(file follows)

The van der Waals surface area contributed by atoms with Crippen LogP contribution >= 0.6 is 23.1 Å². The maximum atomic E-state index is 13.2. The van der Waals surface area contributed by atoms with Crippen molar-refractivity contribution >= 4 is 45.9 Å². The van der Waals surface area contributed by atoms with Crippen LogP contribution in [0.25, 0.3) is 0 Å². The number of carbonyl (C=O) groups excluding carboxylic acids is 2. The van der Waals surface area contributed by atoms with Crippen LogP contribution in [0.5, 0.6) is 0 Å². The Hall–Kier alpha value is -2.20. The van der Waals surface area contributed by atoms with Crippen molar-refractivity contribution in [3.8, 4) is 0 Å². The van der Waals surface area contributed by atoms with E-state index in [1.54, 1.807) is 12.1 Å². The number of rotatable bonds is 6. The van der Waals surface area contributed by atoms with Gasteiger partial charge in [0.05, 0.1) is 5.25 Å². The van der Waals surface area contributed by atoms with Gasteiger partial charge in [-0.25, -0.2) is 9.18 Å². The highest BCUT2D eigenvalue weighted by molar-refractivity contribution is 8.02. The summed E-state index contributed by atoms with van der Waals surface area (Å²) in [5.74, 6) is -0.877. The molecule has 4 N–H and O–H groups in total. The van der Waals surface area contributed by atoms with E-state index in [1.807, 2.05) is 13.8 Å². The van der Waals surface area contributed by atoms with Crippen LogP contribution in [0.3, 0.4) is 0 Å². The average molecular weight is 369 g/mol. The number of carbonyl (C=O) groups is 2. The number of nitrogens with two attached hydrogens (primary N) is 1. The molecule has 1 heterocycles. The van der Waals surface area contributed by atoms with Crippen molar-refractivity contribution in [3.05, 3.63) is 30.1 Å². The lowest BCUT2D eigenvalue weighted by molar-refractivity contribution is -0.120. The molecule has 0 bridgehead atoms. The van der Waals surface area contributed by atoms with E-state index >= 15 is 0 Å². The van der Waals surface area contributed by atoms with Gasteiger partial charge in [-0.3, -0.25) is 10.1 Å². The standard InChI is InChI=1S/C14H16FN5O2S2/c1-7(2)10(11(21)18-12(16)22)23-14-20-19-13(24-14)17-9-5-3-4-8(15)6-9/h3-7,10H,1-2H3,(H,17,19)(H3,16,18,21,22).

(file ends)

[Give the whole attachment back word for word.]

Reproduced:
The van der Waals surface area contributed by atoms with Crippen LogP contribution >= 0.6 is 23.1 Å². The maximum atomic E-state index is 13.2. The van der Waals surface area contributed by atoms with Crippen molar-refractivity contribution >= 4 is 45.9 Å². The van der Waals surface area contributed by atoms with Crippen LogP contribution in [0.25, 0.3) is 0 Å². The number of carbonyl (C=O) groups excluding carboxylic acids is 2. The van der Waals surface area contributed by atoms with Crippen LogP contribution in [0.5, 0.6) is 0 Å². The Hall–Kier alpha value is -2.20. The van der Waals surface area contributed by atoms with Crippen molar-refractivity contribution in [3.8, 4) is 0 Å². The van der Waals surface area contributed by atoms with E-state index in [1.54, 1.807) is 12.1 Å². The number of rotatable bonds is 6. The van der Waals surface area contributed by atoms with Gasteiger partial charge in [0.05, 0.1) is 5.25 Å². The van der Waals surface area contributed by atoms with Gasteiger partial charge in [-0.25, -0.2) is 9.18 Å². The highest BCUT2D eigenvalue weighted by molar-refractivity contribution is 8.02. The summed E-state index contributed by atoms with van der Waals surface area (Å²) in [5.74, 6) is -0.877. The molecule has 4 N–H and O–H groups in total. The van der Waals surface area contributed by atoms with E-state index in [1.807, 2.05) is 13.8 Å². The van der Waals surface area contributed by atoms with Crippen LogP contribution in [0.3, 0.4) is 0 Å². The average molecular weight is 369 g/mol. The number of carbonyl (C=O) groups is 2. The number of nitrogens with two attached hydrogens (primary N) is 1. The molecule has 1 heterocycles. The van der Waals surface area contributed by atoms with Crippen molar-refractivity contribution in [3.05, 3.63) is 30.1 Å². The lowest BCUT2D eigenvalue weighted by molar-refractivity contribution is -0.120. The molecule has 0 bridgehead atoms. The van der Waals surface area contributed by atoms with E-state index >= 15 is 0 Å². The van der Waals surface area contributed by atoms with Gasteiger partial charge in [-0.3, -0.25) is 10.1 Å². The standard InChI is InChI=1S/C14H16FN5O2S2/c1-7(2)10(11(21)18-12(16)22)23-14-20-19-13(24-14)17-9-5-3-4-8(15)6-9/h3-7,10H,1-2H3,(H,17,19)(H3,16,18,21,22).